Anarchism is Romantic

anarchism

By Beth Durruti (March 28, 2017)

At its best and worst, anarchism is romantic.

I love the passion of our songs and writing, the rejection of limitations on our abilities, the drive to build better and more beautiful things out of ashes and suffering, and the undying belief in our ability to determine our own futures.

But I hate that our desire for a utopian future manifests as us throwing away our friends, lovers, and comrades when they’re hurt and struggling. I hate that anarchist culture engages in witch hunts and purity trials, and so openly accepts our own irrelevancy as a subculture within the real world, because we accept the idea that interpersonal conflict can be resolved by simply pushing people “out” of our immediate circles.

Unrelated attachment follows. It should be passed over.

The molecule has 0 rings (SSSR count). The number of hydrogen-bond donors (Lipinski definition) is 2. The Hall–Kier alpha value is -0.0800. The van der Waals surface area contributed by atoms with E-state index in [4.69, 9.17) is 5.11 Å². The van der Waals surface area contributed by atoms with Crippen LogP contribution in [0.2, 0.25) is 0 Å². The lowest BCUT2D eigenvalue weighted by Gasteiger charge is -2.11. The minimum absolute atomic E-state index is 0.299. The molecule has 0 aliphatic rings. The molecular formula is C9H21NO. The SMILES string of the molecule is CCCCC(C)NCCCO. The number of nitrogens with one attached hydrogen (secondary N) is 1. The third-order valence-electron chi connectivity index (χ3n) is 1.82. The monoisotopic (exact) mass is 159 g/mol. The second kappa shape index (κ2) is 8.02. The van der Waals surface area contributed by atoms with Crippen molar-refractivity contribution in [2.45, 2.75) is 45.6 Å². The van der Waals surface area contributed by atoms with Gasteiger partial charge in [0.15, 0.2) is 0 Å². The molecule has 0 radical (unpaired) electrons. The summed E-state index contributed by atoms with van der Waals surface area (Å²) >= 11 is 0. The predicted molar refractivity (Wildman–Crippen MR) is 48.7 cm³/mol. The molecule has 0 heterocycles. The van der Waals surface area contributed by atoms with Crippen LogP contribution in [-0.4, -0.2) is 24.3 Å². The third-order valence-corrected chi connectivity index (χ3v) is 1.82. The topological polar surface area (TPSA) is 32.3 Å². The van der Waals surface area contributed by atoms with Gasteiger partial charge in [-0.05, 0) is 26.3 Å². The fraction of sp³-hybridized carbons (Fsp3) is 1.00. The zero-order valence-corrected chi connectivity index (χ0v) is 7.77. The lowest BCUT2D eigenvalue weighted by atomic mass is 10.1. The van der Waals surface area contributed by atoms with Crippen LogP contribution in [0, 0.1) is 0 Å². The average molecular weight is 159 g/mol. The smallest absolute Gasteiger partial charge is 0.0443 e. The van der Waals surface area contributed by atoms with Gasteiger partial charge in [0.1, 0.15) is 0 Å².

How can we call ourselves prison abolitionists when we have no capacity to rehabilitate or find compassion for each other? How can we call for a world without cops when we are so willing to step up as judge, jury, and executioner? What kind of future are we building where no one will be safe enough to be honest about their trauma, and nobody will be loyal enough to work together to be better? Why can we only find accountability within the safety of mobs, and never in using our bonds to teach the people we love not to hurt each other?

I don’t want to live in the world we’re building if what it means is that people are disposable. Anarchism is romantic, to a fault. I don’t want to build castles in the clouds, I’m here to build something I can actually live in.

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